Across the Potomac River — and the political spectrum — is Del. Christopher P. Stolle (R-Virginia Beach). An obstetrician-gynecologist, Stolle is a social conservative who strongly supports mandating the HPV vaccine.

He was not in office when Virginia passed its mandate, but he spoke out in January against a bill to eliminate it. (The measure easily passed the House but died in the Senate.)

“I’m a conservative Republican,” Stolle said. “The number-one function of government is to protect its citizens. . . . That absolutely falls within the role of a limited, conservative government.”

Anneli Barnes of Alexandria describes herself as a social liberal, one who chose not to have her 13-year-old daughter vaccinated.

“TOTALLY opted against the HPV vaccine,” she said in response to an e-mail query from The Washington Post.

Barnes questions the wisdom of giving girls a three-shot dose of a brand-new drug. Although she buys organic when she can afford to, she doesn’t consider herself a fanatic. Even when a now-debunked autism link had scared many parents away from numerous vaccines, she made sure her daughter had all the conventional shots.

But the HPV vaccine gives her pause.

“Three shots — that’s a pretty big dose of chemicals you’re putting into your body,” said Barnes, 45. “I can’t make choices about smog in the air, but I can make choices about what we eat and drink and [some of] what we’re exposed to.”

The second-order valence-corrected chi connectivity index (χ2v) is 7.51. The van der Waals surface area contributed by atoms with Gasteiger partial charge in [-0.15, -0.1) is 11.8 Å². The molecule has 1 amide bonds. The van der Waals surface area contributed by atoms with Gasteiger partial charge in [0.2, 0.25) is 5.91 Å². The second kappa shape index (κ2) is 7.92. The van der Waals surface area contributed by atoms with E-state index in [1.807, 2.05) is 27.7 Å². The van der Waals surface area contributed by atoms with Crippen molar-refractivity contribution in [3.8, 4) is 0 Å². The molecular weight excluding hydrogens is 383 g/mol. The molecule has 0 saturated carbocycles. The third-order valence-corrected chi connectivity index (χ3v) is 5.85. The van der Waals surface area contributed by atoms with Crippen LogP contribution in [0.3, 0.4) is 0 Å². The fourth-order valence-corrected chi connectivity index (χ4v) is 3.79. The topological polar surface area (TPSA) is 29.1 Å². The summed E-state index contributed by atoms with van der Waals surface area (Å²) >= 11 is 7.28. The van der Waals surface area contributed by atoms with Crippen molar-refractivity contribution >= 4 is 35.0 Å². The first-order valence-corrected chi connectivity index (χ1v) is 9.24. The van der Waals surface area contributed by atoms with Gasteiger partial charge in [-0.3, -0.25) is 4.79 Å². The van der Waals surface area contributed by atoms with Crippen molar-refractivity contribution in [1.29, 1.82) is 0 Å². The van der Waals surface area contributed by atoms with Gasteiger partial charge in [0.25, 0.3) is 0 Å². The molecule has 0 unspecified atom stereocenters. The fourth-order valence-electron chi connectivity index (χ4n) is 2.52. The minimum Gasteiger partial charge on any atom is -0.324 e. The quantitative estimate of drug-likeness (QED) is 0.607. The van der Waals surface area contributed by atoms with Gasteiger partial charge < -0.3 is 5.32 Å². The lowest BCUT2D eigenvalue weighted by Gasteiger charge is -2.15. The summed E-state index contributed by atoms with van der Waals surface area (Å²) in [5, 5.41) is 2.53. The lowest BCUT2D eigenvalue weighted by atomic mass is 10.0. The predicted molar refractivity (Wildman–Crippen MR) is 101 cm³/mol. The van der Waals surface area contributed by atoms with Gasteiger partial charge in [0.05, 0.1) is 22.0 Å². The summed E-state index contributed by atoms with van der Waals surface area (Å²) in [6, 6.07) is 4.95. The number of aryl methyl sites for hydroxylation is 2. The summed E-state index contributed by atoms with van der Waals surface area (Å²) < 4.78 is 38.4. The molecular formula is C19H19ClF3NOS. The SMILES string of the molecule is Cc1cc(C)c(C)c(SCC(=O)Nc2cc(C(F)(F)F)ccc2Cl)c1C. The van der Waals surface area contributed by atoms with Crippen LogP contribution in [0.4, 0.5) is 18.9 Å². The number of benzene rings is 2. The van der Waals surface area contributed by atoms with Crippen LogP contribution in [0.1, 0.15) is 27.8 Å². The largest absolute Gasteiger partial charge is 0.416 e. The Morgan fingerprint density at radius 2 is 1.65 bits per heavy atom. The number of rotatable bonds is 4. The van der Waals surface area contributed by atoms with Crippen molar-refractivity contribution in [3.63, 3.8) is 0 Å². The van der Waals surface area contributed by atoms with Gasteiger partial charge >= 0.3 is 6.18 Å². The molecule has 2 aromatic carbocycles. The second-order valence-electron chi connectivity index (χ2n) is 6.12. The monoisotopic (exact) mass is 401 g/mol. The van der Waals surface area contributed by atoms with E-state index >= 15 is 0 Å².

Barnes said she read online reports of adverse reactions to the vaccine. She said she realizes that with tens of millions of people having received it, there were bound to be reported problems, perhaps some mistakenly attributed to the shots. But even rare adverse reactions are concerning, she said.

“When it’s your kid, even a small number, it strikes home a little bit,” she said.

Sometimes vaccine fears have been realized, said Gostin, the Georgetown law professor who thinks vaccinating girls will save lives but fears government mandates will backfire. He noted that the swine flu vaccine administered during the Ford administration was linked to Guillain-Barre, or chronic fatigue, syndrome.

But for the most part, he said, vaccines have been lifesavers. Though that hasn’t stopped them from making for poisonous politics.

“The anti-vaccination movement has been going on since Thomas Jefferson,” Gostin said, noting that objections to smallpox vaccinations sounded like today’s arguments against the HPV vaccine. “They expressed scientific objections about efficacy, worried that the vaccine transmitted disease, [or objected over] religion or principle.”

Laura Vozzella covers Virginia politics for The Washington Post.